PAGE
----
Frequently asked questions about fair use
Fair use is a legal doctrine that says you can reuse copyright-protected material under certain circumstances without getting permission from the copyright owner.
There is some misinformation out there that might lead you to believe fair use automatically applies if you say a few magic words. There is actually no silver bullet that will guarantee you are protected by fair use when you use copyrighted material you don’t own.
Common fair use questions
1. The purpose and character, of the use, including whether such use is of commercial nature or is for nonprofit educational purposes
Courts typically focus on whether the use is “transformative.” That is, whether it adds new expression or meaning to the original, or whether it merely copies from the original. Commercial uses are less likely to be considered fair, though it’s possible to monetize a video and still have one's usage be a fair use.
2. The nature of the copyright work
Using material from primarily factual works is more likely to be fair than using purely fictional works.
3. The amount and substantiality of the portion used in relation to the copyrighted work as a whole
Borrowing small bits of material from an original work is more likely to be considered fair use than borrowing large portions. However, even a small taking may weigh against fair use in some situations if it constitutes the “heart” of the work.
4. The effect of the use upon the potential market for, or value of, the copyrighted work
Uses that harm the copyright owner’s ability to profit from his or her original work are less likely to be fair uses. Courts have sometimes made an exception under this factor in cases involving parodies.
If you upload a video containing copyrighted content without authorization from the copyright owner -- even if it’s just for a few seconds, such as short uses of popular songs -- you could end up with a Content ID claim, disabling your ability to monetize the video.
Automated systems like Content ID can’t determine fair use, which is a subjective, case-by-case decision that can only be made by a court. While YouTube can’t decide what is fair use or mediate copyright disputes, that doesn’t mean fair use can’t exist on YouTube. If you believe that your video falls under fair use, you can defend your position through the Content ID dispute process. This decision shouldn’t be taken lightly because in some cases, you may need to carry that dispute through the appeal and potentially the DMCA counter notification process.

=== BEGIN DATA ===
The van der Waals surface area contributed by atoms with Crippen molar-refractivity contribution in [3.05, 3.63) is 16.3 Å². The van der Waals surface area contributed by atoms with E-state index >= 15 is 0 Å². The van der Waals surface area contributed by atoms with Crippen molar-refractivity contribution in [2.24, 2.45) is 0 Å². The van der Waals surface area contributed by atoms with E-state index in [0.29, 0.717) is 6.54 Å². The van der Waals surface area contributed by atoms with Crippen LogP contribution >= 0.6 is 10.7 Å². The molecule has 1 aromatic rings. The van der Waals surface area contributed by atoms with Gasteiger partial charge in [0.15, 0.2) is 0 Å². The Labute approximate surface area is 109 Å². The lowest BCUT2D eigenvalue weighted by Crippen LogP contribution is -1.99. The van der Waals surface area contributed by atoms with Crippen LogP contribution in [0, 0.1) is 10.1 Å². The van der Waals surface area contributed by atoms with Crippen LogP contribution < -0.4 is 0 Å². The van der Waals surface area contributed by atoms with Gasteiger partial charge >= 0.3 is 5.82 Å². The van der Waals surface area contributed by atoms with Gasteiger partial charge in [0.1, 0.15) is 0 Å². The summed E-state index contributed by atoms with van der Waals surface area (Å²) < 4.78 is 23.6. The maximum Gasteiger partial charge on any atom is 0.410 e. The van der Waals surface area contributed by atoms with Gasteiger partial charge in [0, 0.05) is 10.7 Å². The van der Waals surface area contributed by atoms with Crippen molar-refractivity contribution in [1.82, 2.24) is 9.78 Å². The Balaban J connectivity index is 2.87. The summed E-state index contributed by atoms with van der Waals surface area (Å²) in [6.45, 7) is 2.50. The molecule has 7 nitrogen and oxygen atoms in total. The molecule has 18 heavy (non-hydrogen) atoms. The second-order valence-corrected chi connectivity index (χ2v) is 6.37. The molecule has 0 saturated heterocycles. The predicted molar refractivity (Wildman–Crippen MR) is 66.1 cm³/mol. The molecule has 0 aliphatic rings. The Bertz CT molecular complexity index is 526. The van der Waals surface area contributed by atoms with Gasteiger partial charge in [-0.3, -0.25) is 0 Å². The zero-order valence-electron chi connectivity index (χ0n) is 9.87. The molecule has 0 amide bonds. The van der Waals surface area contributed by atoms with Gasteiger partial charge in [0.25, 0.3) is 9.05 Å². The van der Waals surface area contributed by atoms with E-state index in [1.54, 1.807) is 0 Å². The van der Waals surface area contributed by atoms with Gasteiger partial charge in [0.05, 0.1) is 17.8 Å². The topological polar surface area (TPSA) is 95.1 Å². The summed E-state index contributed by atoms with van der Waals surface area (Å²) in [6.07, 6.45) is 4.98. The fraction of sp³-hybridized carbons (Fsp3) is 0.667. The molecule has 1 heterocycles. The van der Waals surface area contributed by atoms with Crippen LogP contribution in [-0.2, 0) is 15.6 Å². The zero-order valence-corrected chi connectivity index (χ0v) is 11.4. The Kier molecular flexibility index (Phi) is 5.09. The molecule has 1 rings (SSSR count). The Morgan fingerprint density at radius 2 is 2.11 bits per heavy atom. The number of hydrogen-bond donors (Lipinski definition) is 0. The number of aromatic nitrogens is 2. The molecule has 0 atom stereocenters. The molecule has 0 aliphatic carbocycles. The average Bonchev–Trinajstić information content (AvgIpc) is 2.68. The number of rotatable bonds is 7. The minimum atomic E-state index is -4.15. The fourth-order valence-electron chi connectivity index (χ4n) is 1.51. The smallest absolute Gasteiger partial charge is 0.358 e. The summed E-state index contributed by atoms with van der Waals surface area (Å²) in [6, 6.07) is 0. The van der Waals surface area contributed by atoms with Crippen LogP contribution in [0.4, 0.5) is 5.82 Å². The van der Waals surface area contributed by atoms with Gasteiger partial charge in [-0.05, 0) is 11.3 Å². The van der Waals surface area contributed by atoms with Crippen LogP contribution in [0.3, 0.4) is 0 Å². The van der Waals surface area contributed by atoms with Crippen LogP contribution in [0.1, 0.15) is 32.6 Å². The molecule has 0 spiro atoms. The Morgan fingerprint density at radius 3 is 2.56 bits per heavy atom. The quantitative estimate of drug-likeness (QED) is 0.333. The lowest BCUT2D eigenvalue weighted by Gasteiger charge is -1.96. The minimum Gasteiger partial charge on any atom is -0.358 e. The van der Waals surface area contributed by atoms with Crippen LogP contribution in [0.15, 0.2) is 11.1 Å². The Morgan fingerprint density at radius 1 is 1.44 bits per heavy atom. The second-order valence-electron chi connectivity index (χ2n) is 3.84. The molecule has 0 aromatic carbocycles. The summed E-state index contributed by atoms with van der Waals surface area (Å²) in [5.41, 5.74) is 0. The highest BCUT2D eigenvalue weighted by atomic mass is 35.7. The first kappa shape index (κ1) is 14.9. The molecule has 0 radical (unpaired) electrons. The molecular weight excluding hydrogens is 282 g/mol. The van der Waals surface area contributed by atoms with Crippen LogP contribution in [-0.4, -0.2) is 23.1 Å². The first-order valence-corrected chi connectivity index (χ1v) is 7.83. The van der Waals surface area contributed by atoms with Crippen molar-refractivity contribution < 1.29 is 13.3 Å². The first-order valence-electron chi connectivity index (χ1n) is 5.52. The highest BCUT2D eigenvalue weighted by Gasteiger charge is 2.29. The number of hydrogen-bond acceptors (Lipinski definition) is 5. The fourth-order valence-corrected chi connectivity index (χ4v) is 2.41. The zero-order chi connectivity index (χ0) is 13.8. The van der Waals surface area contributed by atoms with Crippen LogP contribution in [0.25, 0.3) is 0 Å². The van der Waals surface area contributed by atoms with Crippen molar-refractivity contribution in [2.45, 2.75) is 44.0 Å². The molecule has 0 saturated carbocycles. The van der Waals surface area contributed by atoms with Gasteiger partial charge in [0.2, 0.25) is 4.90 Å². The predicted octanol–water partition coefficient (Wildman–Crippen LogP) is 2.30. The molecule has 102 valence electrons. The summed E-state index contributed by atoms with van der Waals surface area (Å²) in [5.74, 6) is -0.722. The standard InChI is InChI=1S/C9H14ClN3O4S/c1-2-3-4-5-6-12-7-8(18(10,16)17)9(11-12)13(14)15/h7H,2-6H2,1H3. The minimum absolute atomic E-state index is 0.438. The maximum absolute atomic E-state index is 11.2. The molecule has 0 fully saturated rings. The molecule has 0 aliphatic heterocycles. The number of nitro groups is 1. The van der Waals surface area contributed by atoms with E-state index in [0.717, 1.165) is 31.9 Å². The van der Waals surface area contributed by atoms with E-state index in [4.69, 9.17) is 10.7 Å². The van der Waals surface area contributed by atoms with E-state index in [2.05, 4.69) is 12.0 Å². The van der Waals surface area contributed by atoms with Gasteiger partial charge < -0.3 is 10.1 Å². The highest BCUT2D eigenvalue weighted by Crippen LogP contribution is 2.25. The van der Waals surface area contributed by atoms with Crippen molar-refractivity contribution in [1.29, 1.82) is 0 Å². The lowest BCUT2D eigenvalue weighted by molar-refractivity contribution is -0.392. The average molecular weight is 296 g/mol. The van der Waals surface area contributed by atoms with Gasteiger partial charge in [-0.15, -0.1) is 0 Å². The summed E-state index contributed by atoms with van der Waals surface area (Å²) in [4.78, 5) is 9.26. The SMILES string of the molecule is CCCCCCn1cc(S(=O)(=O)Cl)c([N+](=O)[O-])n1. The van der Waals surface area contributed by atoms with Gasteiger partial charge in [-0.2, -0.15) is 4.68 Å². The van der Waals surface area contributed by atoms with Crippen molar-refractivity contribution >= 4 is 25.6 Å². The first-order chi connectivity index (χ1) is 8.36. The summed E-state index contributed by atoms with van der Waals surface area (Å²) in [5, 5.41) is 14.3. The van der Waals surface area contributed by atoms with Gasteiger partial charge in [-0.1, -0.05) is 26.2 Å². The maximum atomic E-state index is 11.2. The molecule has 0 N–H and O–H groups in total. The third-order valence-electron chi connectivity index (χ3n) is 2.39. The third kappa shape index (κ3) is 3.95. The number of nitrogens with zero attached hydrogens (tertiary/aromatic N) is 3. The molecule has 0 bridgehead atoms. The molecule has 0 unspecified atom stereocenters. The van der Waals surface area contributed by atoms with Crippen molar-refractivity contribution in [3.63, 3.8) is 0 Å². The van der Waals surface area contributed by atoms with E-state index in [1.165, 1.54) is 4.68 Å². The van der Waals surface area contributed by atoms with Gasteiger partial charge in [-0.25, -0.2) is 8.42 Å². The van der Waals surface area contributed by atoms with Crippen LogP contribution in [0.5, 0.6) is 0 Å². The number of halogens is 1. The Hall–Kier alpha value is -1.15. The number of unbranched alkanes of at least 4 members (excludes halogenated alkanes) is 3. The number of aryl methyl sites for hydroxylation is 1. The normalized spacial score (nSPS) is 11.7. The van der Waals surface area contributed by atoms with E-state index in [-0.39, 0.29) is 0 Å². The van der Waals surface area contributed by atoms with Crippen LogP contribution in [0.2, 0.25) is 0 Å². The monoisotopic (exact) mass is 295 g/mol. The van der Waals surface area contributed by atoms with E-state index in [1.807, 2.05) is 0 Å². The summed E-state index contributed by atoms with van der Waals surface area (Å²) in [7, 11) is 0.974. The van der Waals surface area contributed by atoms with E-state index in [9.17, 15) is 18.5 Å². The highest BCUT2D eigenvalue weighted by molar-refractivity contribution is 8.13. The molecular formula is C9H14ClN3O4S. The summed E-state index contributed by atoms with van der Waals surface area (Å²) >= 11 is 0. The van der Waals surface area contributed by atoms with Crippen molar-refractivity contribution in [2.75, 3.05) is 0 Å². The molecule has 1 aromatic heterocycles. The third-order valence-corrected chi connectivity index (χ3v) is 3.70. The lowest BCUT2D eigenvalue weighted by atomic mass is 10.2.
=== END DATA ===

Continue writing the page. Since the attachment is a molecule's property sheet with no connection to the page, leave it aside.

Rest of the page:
If both you and the claimant are attempting to monetize a video under dispute, we will continue monetization until the dispute is resolved and pay out the accrued earnings to the appropriate party.
Options you can take to resolve claims outside the dispute process
The easiest way to deal with Content ID claims is to avoid them in the first place. Don’t use copyrighted material unless it’s absolutely essential to your video. Check out the YouTube Audio Library for music that’s free to use in your videos. If you choose to get music from other royalty-free or licensing sites, be sure to read the terms and conditions carefully. Some of these services may not provide rights to use or monetize the music on YouTube, so you could still end up with a Content ID claim.
If you do end up with a Content ID claim for music that you believe isn’t essential to your video, you may be able to remove it or swap it out with copyright-safe tracks from the Audio Library. You also always have the option of uploading an entirely new edit of the video without the claimed content at a new URL.
Am I protected by fair use if...
Transformativeness is usually a key in the fair use analysis. Giving credit to the owner of a copyrighted work won’t by itself turn a non-transformative copy of their material into fair use. Phrases such as “all rights go to the author” and “I do not own” do not automatically mean you are making fair use of that material - nor do they mean you have the copyright owner’s permission.
Courts will look carefully at the purpose of your use in evaluating whether it is fair. Declaring your upload to be “for entertainment purposes only,” for example, is unlikely to tip the scales in the fair use balancing test. Similarly, “non-profit” uses are favored in the fair use analysis, but it’s not an automatic defense by itself.